This Sunday, The Great British Baking Show returns to the US, the second season of the UK competition to air on PBS.
A week later, on Sept. 13, a fourth season of Project Greenlight will debut on HBO, 10 years after it went off the air.
Both represented the best of reality television. The question is: Will they live up to their previous seasons? Or is the expectation too high?
Proving that baking can be thrilling
Earlier this year, I fell in love with The Great British Baking Show, which was perfect on every level. The contestants, the judges, the pacing—all were just delightful. It’s everything that a competition should be without all of the trappings that food reality TV shows seem to constantly tumble into.
There wasn’t even any interpersonal nonsense to drag the focus away from their talent, though the pressure they were under to perform certainly generated drama. And the judges—the absolutely sublime Mary Berry and Paul Hollywood—were tough but fair, and never made it about themselves.
I’m ready for more but also slightly worried that it won’t be as magical. PBS’ trailer is mildly concerning and comical, playing up drama and problems. However, I read that entirely as PBS framing it to make it seem more palatable to American audiences who have been force-fed shows like Hell’s Kitchen for so long that they can’t fathom a lack of craziness.
Of course, the lack of craziness was one of the appealing things about The Great British Baking Show, and I don’t expect an earlier season to shift directions so much I’m confusing Mary Berry with Gordon Ramsay.
What we’re about to watch has, of course, already aired elsewhere in the world: The Great British Bake-Off season that will air on PBS is actually the fourth series, which aired last fall in the UK. So, whether its contestants and challenges live up to the fifth season is knowable. I’m looking forward to discovering it for myself.
The drama of filmmaking, on television
Project Greenlight had an interesting history: after two seasons on HBO, it shifted to Bravo, where it lost some of its magic and somewhat succumbed, as Chris Moore later admitted, to the pressure placed on it by other cable reality TV shows. There was also off-camera internal strife that affected it.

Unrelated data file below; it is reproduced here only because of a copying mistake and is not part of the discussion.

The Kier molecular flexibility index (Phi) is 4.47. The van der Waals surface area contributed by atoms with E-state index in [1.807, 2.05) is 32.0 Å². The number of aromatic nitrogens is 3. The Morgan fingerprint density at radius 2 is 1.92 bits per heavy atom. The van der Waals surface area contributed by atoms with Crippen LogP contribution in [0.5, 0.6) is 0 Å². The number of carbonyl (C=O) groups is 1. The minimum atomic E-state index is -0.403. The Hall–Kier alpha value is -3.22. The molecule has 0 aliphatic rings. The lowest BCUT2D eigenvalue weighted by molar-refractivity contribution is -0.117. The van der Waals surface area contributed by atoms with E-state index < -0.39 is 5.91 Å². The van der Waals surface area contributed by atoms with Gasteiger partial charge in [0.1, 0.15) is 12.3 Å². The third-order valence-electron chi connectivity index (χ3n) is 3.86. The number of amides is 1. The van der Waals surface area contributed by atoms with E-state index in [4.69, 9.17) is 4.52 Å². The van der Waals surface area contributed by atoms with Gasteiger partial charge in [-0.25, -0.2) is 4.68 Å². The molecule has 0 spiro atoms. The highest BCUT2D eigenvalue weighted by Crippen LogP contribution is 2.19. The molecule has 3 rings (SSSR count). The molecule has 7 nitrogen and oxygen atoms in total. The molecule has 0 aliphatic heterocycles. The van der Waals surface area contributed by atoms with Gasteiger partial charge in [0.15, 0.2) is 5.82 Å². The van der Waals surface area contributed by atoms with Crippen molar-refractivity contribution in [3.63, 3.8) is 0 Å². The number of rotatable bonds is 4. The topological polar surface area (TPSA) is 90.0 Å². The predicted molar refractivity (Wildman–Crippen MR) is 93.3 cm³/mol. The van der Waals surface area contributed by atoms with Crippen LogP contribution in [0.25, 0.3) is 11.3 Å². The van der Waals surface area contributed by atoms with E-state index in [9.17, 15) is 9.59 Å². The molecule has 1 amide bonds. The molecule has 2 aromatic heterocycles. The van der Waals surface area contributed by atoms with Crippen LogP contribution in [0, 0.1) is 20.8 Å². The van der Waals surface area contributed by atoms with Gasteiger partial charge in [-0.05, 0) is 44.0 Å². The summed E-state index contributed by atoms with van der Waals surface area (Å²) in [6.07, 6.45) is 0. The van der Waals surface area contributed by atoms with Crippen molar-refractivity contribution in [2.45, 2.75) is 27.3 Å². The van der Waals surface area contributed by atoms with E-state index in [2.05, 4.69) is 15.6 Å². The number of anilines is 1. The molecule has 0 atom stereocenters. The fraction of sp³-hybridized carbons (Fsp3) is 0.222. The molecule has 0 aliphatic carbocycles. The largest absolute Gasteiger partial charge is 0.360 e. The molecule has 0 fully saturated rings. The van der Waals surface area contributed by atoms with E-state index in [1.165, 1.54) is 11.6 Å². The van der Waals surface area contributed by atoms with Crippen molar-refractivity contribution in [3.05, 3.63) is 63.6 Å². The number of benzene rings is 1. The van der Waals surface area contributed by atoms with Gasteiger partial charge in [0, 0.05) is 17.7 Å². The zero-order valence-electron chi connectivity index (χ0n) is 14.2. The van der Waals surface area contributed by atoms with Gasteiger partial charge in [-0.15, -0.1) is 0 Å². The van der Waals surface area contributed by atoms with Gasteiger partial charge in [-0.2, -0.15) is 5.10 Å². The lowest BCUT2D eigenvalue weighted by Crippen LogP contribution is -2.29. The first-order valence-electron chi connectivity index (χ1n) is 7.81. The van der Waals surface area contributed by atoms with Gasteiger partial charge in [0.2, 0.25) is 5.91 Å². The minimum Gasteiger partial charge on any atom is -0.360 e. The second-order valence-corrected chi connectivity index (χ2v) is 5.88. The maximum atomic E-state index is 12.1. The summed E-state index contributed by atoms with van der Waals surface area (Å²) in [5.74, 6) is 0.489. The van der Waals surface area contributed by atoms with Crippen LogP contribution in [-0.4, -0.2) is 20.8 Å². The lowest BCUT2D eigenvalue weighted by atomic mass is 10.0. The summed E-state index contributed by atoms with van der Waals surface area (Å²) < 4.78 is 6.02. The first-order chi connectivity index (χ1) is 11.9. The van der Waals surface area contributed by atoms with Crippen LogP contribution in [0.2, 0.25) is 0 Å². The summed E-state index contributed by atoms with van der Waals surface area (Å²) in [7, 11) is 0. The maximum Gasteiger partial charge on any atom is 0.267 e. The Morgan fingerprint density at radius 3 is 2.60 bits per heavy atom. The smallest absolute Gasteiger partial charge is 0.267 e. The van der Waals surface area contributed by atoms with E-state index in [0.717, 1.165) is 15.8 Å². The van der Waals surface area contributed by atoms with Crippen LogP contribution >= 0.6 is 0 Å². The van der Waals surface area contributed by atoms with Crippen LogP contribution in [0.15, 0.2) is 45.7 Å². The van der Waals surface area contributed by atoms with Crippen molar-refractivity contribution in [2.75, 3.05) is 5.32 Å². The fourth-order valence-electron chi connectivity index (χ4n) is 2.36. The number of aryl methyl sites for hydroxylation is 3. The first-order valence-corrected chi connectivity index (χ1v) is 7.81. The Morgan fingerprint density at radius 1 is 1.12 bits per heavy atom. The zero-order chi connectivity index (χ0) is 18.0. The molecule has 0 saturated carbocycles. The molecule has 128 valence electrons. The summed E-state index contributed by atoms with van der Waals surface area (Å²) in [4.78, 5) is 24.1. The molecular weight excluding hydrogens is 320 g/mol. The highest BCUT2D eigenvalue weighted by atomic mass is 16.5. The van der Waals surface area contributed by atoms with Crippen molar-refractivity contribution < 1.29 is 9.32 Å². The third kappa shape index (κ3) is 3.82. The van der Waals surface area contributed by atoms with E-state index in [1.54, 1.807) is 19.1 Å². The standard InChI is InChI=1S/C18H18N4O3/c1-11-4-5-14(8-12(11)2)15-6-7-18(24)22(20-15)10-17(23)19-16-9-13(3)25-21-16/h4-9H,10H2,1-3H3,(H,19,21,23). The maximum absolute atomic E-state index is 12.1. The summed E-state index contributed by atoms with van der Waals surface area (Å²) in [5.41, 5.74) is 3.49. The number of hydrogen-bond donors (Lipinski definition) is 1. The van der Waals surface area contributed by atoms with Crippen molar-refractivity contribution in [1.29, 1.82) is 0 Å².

The show introduced the world to on-camera talent including Shia LaBeouf and Emile Hirsch, but really it was all about the production and all about how movies are produced. On the series, the creative smashed up against the commercial, and the collision and debris made for excellent television, if not excellent films.
No, the first Project Greenlight did not produce commercially successful movies, but they did produce people who have successful careers, including “Feast” writers Marcus Dunstan and Patrick Melton.
One thing that worked particularly well was that the A-list talent, Matt Damon and Ben Affleck, did not overshadow the new talent. While they will be back, Chris Moore, the show’s antagonist hero, will not, having moved on to produce the terrific Starz series The Chair. (He actually first tried to resurrect Project Greenlight, which HBO only did after The Chair was announced.)
I’m curious how Project Greenlight will respond, if at all, to the aesthetic choices of The Chair (its own filmmaking eclipsed the actual movies) and to the state of unscripted television in 2015. Does it need to be updated, or does the 2005 format work? Does being back on HBO insulate it from the perceived commercial demands? And will it produce a movie that’s commercially successful? That’d be a nice bonus for them, but really these kinds of shows for me are about process, not outcome, and I’m ready to see that play out on screen.